The Privilege of Prayer with Andrew Carter

The Privilege of Prayer with Andrew Carter

Have you ever wanted to pray, but it felt like a chore? Have you ever been seeking God for direction but felt like you didn’t know if you could hear Him? Have you ever wanted to pray but simply didn’t know what to say? Pastor Andrew Carter has written the book for all of us on how refocus our prayer lives. The Privilege of Prayer: Find Healing, Transformation, and Answers, is Pastor Andrew’s guide on how to help us connect with God in ways many never thought possible. The full interview is above. Excerpts and more about Pastor Andrew are below.

UF: We are excited today to have another amazing author, minister, pastor, leader, pastor Andrew Carter, who is sharing with us and we’re talking about his book, The Privilege of Prayer: Find healing, Transformation, and Answers. Can you talk about why it’s important that you frame prayer not as a formula or a way to make something happen, but really focused in on prayer as a relationship with God?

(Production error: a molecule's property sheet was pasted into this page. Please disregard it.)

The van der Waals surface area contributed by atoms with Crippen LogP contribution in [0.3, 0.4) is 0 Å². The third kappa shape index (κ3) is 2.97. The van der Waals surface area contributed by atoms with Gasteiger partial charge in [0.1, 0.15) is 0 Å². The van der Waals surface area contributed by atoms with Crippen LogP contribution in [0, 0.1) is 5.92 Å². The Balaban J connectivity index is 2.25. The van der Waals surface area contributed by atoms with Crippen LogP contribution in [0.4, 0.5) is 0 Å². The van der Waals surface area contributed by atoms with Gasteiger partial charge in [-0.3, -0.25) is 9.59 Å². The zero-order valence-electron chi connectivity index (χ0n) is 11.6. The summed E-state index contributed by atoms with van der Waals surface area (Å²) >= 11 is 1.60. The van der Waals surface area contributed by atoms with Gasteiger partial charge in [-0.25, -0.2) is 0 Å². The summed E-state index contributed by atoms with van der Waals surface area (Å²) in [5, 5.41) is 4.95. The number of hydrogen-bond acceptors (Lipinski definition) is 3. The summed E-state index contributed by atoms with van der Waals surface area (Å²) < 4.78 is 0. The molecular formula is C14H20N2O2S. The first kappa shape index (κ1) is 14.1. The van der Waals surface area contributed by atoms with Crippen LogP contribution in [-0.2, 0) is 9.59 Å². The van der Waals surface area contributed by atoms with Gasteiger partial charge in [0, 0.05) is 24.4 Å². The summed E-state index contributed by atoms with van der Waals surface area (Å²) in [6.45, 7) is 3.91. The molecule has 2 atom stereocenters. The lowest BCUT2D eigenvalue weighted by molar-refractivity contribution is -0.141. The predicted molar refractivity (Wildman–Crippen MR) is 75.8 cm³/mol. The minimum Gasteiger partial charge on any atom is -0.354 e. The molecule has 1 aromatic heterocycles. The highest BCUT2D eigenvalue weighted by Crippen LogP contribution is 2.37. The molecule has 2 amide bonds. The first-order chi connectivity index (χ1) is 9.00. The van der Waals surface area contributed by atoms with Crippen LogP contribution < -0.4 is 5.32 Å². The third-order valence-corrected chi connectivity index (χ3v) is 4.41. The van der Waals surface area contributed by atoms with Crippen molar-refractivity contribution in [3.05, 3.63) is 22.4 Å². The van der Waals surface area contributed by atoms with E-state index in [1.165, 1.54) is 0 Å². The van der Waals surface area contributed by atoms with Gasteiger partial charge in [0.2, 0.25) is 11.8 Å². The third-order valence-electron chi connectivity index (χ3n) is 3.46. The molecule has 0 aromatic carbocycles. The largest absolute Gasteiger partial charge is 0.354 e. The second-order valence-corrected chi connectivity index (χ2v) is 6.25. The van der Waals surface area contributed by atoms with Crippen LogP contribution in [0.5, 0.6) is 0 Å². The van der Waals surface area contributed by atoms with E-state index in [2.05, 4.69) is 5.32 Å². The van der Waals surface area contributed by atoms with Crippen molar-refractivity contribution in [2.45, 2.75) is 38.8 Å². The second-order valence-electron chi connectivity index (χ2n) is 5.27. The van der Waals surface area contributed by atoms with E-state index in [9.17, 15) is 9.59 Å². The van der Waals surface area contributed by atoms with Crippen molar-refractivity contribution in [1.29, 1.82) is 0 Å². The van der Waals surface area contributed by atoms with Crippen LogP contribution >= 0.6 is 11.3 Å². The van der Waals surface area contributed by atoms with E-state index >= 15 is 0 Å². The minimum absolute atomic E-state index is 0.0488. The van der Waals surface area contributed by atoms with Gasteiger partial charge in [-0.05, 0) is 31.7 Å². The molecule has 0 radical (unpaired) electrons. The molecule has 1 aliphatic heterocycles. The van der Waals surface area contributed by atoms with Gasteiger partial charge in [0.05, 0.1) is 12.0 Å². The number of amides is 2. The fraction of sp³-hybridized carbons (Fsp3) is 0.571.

Pastor Andrew: Yeah, absolutely. I believe that all of our relationships really trickle down from our relationship with God. And I talk about just that. If you struggle to communicate with God who loves you, right, even with all of your flaws and mistakes and blunders, if you struggle to talk to the greatest lover of your soul, what does that look like when you communicate to somebody who’s not going to love you like that, your spouse or a friend? If you struggle to spend time with God, like how hard is it going to be to spend time with other people in a way that is devoted and is intimate like you would with God?